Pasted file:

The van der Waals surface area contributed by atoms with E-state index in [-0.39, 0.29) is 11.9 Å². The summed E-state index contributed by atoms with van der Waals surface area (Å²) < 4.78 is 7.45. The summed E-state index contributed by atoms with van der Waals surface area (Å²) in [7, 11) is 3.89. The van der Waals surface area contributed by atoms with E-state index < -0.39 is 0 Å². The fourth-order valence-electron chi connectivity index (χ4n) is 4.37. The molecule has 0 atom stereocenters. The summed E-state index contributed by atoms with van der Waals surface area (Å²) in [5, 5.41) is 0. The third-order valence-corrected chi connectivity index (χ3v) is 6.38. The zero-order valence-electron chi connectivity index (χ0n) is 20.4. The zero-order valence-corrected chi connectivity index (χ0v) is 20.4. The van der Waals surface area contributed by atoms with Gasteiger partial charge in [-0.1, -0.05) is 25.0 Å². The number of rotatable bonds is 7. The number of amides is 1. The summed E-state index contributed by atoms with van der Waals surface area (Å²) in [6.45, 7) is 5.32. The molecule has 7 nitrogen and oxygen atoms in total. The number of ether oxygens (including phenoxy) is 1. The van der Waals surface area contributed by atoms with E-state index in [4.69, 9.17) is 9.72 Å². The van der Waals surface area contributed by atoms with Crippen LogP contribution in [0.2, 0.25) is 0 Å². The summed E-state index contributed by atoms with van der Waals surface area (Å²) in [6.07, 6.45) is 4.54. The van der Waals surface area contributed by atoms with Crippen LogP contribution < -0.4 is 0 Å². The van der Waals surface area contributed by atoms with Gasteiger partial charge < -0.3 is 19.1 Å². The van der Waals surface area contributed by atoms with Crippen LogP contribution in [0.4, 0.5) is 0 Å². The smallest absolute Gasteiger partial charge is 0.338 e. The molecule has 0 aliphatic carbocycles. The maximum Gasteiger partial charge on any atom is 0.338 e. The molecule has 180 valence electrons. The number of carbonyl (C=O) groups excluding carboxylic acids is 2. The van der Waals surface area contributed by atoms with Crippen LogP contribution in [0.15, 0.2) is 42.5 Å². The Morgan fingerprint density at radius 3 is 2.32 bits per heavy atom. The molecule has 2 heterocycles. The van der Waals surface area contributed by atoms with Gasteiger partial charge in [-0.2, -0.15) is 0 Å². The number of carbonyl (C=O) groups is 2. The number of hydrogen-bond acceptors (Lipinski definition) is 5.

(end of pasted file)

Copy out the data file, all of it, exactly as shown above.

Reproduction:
The van der Waals surface area contributed by atoms with E-state index in [-0.39, 0.29) is 11.9 Å². The summed E-state index contributed by atoms with van der Waals surface area (Å²) < 4.78 is 7.45. The summed E-state index contributed by atoms with van der Waals surface area (Å²) in [7, 11) is 3.89. The van der Waals surface area contributed by atoms with E-state index < -0.39 is 0 Å². The fourth-order valence-electron chi connectivity index (χ4n) is 4.37. The molecule has 0 atom stereocenters. The summed E-state index contributed by atoms with van der Waals surface area (Å²) in [5, 5.41) is 0. The third-order valence-corrected chi connectivity index (χ3v) is 6.38. The zero-order valence-electron chi connectivity index (χ0n) is 20.4. The zero-order valence-corrected chi connectivity index (χ0v) is 20.4. The van der Waals surface area contributed by atoms with Gasteiger partial charge in [-0.1, -0.05) is 25.0 Å². The number of rotatable bonds is 7. The number of amides is 1. The summed E-state index contributed by atoms with van der Waals surface area (Å²) in [6.45, 7) is 5.32. The molecule has 7 nitrogen and oxygen atoms in total. The number of ether oxygens (including phenoxy) is 1. The van der Waals surface area contributed by atoms with E-state index in [4.69, 9.17) is 9.72 Å². The van der Waals surface area contributed by atoms with Crippen LogP contribution in [0.2, 0.25) is 0 Å². The summed E-state index contributed by atoms with van der Waals surface area (Å²) in [6.07, 6.45) is 4.54. The van der Waals surface area contributed by atoms with Crippen LogP contribution < -0.4 is 0 Å². The van der Waals surface area contributed by atoms with Gasteiger partial charge < -0.3 is 19.1 Å². The van der Waals surface area contributed by atoms with Crippen LogP contribution in [0.4, 0.5) is 0 Å². The smallest absolute Gasteiger partial charge is 0.338 e. The molecule has 0 aliphatic carbocycles. The maximum Gasteiger partial charge on any atom is 0.338 e. The molecule has 180 valence electrons. The number of carbonyl (C=O) groups excluding carboxylic acids is 2. The van der Waals surface area contributed by atoms with Crippen LogP contribution in [0.15, 0.2) is 42.5 Å². The Morgan fingerprint density at radius 3 is 2.32 bits per heavy atom. The molecule has 2 heterocycles. The van der Waals surface area contributed by atoms with Gasteiger partial charge in [-0.2, -0.15) is 0 Å². The number of carbonyl (C=O) groups is 2. The number of hydrogen-bond acceptors (Lipinski definition) is 5.